A basic understanding on OpenID connect 1.0 (OIDC)

In my first week at WSO2 Identity and Access Management team, OpenID Connect is a new word I heard. When I was exploring what is OpenID Connect, there were some interesting stuffs I got to know.

Earlier I had confusion with OAuth and OpenID connect. In my last post , I had a quick glace at OAuth. In OAuth, client doesn’t know any authentication information of end-users. OAuth provides only and should only authorization using access token. So how can a third part app know about end-user? It also needs some sort of information about end-user. Right?

OpenID Connect solves this issue. OpenID connect is built on top of OAuth 2.0 in order to provide user authentication information.

“OpenID Connect is a simple identity layer on top of the OAuth 2.0 protocol. It allows Clients to verify the identity of the End-User based on the authentication performed by an Authorization Server, as well as to obtain basic profile information about the End-User in an inter-operable and REST-like manner (see OpenID connect 1.0 Specification).”

Simply we can think,

How does OIDC 1.0 work?

Basic flow of OIDC source: OpenID Connect specification

All the steps up to step 4 are related with OAuth2.0 . Step 4 and 5 determine the flow of OpenID Connect. After getting Authorization response (authorization code) from OpenID Provider(OP- In OAuth flow, we call it as Authorization server) Relying party (RP- in OAuth work flow, we call it as client/service provider) will request for user information. OpenID Provider will send the details (eg: subject, email,.. which are allowed by the end-user to share) to the Relying Party as an ID token which is embedded with the access token.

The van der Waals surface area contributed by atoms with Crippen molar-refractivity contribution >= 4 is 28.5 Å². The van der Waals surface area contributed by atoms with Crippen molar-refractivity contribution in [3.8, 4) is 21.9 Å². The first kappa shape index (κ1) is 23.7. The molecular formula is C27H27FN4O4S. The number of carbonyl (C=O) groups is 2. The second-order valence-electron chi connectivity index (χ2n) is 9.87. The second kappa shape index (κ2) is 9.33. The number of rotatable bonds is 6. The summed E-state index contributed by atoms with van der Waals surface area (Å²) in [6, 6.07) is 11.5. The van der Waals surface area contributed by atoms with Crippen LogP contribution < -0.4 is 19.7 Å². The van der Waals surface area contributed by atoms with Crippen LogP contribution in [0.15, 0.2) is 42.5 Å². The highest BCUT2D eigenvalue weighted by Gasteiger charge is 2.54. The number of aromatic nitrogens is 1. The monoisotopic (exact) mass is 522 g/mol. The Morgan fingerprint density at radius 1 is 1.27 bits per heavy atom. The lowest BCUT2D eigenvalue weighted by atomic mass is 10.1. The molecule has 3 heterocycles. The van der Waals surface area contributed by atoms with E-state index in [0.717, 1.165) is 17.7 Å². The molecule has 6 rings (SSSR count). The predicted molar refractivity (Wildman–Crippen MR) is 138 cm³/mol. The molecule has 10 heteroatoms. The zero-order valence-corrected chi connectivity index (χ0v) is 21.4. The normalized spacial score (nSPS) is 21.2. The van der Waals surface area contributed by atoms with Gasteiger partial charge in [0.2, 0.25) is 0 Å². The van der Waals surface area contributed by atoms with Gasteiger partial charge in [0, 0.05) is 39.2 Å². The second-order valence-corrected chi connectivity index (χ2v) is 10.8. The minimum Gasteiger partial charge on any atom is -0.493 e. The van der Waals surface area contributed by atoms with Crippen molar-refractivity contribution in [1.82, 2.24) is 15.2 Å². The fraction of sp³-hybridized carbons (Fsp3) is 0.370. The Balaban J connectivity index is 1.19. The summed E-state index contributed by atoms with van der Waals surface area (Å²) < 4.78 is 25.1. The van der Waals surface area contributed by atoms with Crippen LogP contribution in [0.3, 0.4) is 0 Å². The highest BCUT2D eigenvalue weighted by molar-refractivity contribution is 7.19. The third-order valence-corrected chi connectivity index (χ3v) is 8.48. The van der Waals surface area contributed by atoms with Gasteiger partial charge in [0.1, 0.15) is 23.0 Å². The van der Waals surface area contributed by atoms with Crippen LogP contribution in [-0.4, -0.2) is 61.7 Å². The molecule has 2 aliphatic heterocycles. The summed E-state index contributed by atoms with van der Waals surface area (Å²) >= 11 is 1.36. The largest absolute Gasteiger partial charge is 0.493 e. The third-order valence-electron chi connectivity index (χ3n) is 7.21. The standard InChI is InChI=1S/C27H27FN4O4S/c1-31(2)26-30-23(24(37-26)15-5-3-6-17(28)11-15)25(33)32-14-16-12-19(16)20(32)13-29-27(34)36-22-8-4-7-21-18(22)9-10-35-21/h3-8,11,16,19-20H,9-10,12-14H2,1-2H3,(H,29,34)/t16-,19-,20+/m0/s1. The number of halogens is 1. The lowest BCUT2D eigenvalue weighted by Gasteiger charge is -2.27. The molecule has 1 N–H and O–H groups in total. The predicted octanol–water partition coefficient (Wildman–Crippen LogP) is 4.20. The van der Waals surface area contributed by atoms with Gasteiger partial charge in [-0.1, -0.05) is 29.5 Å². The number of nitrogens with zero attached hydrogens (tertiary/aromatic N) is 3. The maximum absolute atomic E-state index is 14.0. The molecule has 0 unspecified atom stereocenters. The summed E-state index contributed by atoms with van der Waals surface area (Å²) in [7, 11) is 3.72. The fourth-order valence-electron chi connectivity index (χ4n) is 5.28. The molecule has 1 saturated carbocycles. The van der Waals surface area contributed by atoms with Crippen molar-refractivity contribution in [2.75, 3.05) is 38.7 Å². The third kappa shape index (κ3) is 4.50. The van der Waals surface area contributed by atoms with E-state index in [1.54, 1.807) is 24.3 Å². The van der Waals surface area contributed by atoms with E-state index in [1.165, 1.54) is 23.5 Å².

OpenID Connect was introduced in 2014 and it plays an important role in WSO2 identity server.

Next We will see in details what is an ID token?

From spec

“The ID Token is a security token that contains Claims about the Authentication of an End-User by an Authorization Server when using a Client, and potentially other requested Claims .”(claim-Piece of information asserted about an Entity)

In simple words, ID token is similar to our Identity Card . But not like our identity card, the ID Token is represented as a JSON Web Token (JWT).

Since the ID token consists user information, ID token should be sent to the Relying party in a highly secured manner. In order to ensure authenticity and integrity, ID tokens should be signed using JSON web signatures (JWS) and after that it can be encrypted using JSON Web Encryption (JWE) to ensure confidentiality[ signing of ID token is mandatory but encrypting the signed ID token is optional] .

When Relying party requests for user information, both ID token and access token are summed up and sent to the relying party by the OpenID provider.

Response of the OpenID provider will look as follows,

Summation of ID token and access token

In the above picture, id_token is a JSON web token. It consists user information as illustrated below.

ID token

In the ID token,

  • iss — issuer(issuer identifier)
  • sub- subject(a locally unique identifier within the issuer for the end-user)
  • aud- audience(client_id of the relying party/parties)
  • exp- expiration time(Expiration time on or after which the ID Token must not be accepted for processing)
  • iat- issued at(time at which JWT was issued. Its value is a JSON number representing the number of seconds from 1970–01–01T0:0:0Z as measured in UTC until the date/time.)
  • also email, auth_time are optional.

Learn, code !



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Piraveena Paralogarajah

Software Engineer @WSO2, CSE Undergraduate @ University of Moratuwa, Former Software Engineering Intern @ WSO2